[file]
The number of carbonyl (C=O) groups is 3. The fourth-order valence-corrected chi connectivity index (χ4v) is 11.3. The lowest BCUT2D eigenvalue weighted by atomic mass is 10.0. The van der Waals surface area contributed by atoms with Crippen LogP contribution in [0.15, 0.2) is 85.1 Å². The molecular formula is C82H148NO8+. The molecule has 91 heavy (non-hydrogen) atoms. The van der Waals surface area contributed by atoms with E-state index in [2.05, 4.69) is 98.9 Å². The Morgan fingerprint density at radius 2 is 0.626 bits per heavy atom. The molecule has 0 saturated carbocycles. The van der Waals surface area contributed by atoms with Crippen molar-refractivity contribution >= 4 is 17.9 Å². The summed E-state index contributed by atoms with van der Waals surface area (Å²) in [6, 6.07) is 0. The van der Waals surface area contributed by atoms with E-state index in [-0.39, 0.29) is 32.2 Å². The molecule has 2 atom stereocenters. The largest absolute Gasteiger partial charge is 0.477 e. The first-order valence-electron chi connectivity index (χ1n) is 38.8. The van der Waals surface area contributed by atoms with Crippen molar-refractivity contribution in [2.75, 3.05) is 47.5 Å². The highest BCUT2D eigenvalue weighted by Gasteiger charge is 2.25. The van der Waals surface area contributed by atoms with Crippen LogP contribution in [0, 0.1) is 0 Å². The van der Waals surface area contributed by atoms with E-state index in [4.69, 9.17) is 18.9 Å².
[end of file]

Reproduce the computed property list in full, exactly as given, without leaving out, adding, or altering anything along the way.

The number of carbonyl (C=O) groups is 3. The fourth-order valence-corrected chi connectivity index (χ4v) is 11.3. The lowest BCUT2D eigenvalue weighted by atomic mass is 10.0. The van der Waals surface area contributed by atoms with Crippen LogP contribution in [0.15, 0.2) is 85.1 Å². The molecular formula is C82H148NO8+. The molecule has 91 heavy (non-hydrogen) atoms. The van der Waals surface area contributed by atoms with E-state index in [2.05, 4.69) is 98.9 Å². The Morgan fingerprint density at radius 2 is 0.626 bits per heavy atom. The molecule has 0 saturated carbocycles. The van der Waals surface area contributed by atoms with Crippen molar-refractivity contribution >= 4 is 17.9 Å². The summed E-state index contributed by atoms with van der Waals surface area (Å²) in [6, 6.07) is 0. The van der Waals surface area contributed by atoms with E-state index in [-0.39, 0.29) is 32.2 Å². The molecule has 2 atom stereocenters. The largest absolute Gasteiger partial charge is 0.477 e. The first-order valence-electron chi connectivity index (χ1n) is 38.8. The van der Waals surface area contributed by atoms with Crippen molar-refractivity contribution in [2.75, 3.05) is 47.5 Å². The highest BCUT2D eigenvalue weighted by Gasteiger charge is 2.25. The van der Waals surface area contributed by atoms with Crippen LogP contribution in [0, 0.1) is 0 Å². The van der Waals surface area contributed by atoms with E-state index in [4.69, 9.17) is 18.9 Å².